Thinking Of Adopting A PET? ICO Issues Draft Guidance On Privacy Enhancing Technologies

Thinking Of Adopting A PET? ICO Issues Draft Guidance On Privacy Enhancing Technologies

The UK Information Commissioner’s Office (ICO) recently published draft guidance on privacy enhancing technologies (PETs). It forms the fifth chapter of a draft suite of guidance on anonymisation, pseudonymisation and PETs.

PETs are technologies intended to minimise the use of information about individuals, improve the security of data or give individuals greater control over data relating to them.

When deployed correctly PETs can assist an organisation’s compliance with various requirements of UK data protection law, including:

PETs can be particularly helpful in contexts where sensitive data needs to be shared by organisations or where data will be collected or analysed on a large scale (such as in cloud computing services, artificial intelligence or the Internet of Things).

UK data protection law is heavily based on the EU’s GDPR regime, so the draft guidance may also be useful to EU and other international organisations.

Traps for the unwary

The draft guidance emphasises that PETs are not a ‘silver bullet’ for data protection compliance. The general requirements of data protection law continue to apply even if a PET is deployed, so organisations must consider their suitability on a case-by-case basis and watch out for some pitfalls:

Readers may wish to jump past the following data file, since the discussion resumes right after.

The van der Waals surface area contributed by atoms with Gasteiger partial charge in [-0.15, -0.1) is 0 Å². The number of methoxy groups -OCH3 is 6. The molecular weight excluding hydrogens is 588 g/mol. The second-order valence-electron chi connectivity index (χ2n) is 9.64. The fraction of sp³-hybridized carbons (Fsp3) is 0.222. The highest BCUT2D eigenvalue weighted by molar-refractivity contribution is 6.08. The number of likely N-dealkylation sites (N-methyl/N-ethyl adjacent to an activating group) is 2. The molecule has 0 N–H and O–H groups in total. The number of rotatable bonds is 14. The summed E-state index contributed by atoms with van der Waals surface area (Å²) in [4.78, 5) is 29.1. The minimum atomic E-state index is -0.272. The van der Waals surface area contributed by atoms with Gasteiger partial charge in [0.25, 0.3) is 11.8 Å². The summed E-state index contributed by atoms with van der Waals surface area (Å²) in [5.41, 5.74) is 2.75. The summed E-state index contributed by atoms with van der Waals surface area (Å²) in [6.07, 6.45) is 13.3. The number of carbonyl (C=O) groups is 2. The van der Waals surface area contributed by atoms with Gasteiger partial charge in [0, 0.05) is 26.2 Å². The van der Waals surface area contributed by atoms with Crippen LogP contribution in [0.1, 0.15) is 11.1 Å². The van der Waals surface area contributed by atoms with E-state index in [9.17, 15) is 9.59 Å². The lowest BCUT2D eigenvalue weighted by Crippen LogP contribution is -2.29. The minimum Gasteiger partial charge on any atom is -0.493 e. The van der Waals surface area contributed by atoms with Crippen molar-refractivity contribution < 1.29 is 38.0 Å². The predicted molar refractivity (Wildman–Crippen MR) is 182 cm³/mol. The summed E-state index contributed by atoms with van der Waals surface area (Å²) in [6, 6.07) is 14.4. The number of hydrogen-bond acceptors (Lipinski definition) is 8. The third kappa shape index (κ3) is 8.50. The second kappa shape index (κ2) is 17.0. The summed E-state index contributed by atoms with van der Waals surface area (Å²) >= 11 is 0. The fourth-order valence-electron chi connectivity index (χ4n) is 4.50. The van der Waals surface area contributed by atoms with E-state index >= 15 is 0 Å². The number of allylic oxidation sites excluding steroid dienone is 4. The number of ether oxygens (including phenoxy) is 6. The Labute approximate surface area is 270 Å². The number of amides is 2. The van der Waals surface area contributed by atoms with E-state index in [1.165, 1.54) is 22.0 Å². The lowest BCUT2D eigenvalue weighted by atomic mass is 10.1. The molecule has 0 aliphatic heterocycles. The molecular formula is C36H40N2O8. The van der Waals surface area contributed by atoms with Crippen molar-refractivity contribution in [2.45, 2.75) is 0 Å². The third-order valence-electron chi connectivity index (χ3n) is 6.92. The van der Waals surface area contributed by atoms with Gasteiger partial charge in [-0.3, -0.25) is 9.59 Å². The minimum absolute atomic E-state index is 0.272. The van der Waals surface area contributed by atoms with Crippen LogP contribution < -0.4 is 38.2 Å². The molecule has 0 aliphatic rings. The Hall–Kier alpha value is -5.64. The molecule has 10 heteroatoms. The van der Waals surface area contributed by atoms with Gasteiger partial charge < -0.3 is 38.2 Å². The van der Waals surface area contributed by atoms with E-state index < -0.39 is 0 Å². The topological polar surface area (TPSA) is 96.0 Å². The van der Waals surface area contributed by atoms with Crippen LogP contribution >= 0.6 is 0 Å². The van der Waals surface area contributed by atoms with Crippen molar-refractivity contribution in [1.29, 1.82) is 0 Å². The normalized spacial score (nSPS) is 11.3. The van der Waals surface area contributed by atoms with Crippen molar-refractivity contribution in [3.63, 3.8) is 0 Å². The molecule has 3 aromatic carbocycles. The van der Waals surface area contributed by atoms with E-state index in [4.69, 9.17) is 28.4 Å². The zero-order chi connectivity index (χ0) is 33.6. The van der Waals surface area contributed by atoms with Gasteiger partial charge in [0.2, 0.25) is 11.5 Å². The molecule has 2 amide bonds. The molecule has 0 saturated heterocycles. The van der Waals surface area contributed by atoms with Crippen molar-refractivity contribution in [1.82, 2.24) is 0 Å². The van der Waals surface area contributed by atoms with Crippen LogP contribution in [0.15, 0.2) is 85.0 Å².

The UK’s Centre for Data Ethics and Innovation (CDEI) has also highlighted how the use of PETs may lull organisations into a false sense of security. By itself, implementing a PET will not prevent unethical data gathering or outcomes.

According to the ICO organisations must therefore undertake a case-by-case assessment of whether the PET is suitable in a particular context based on factors such as the nature, scope, purpose and context of the data processing and the maturity of the PET. EU regulators have likewise warned controllers subject to the EU’s GDPR that they must assess whether any PET used is appropriate in the circumstances.

Examples of PETs

The draft guidance gives an overview of several types of PET, together with detailed commentary on when each may be appropriate, standards that apply, how the PET assists with data protection compliance, factors to consider during implementation, and associated risks and weaknesses. These PETs are:

Global relevance and next steps

Regulators, industry and government bodies around the world are showing great interest in PETs and their ability to facilitate more secure, confidential and privacy-compliant use and sharing of data. For example:

The ICO has requested feedback on all chapters of the draft guidance on anonymisation, pseudonymisation and PETs by 31 December 2022.

The ICO is also calling for the development of industry-led governance (eg codes and certification schemes) to encourage appropriate use and development of PETs.

This content was originally published here.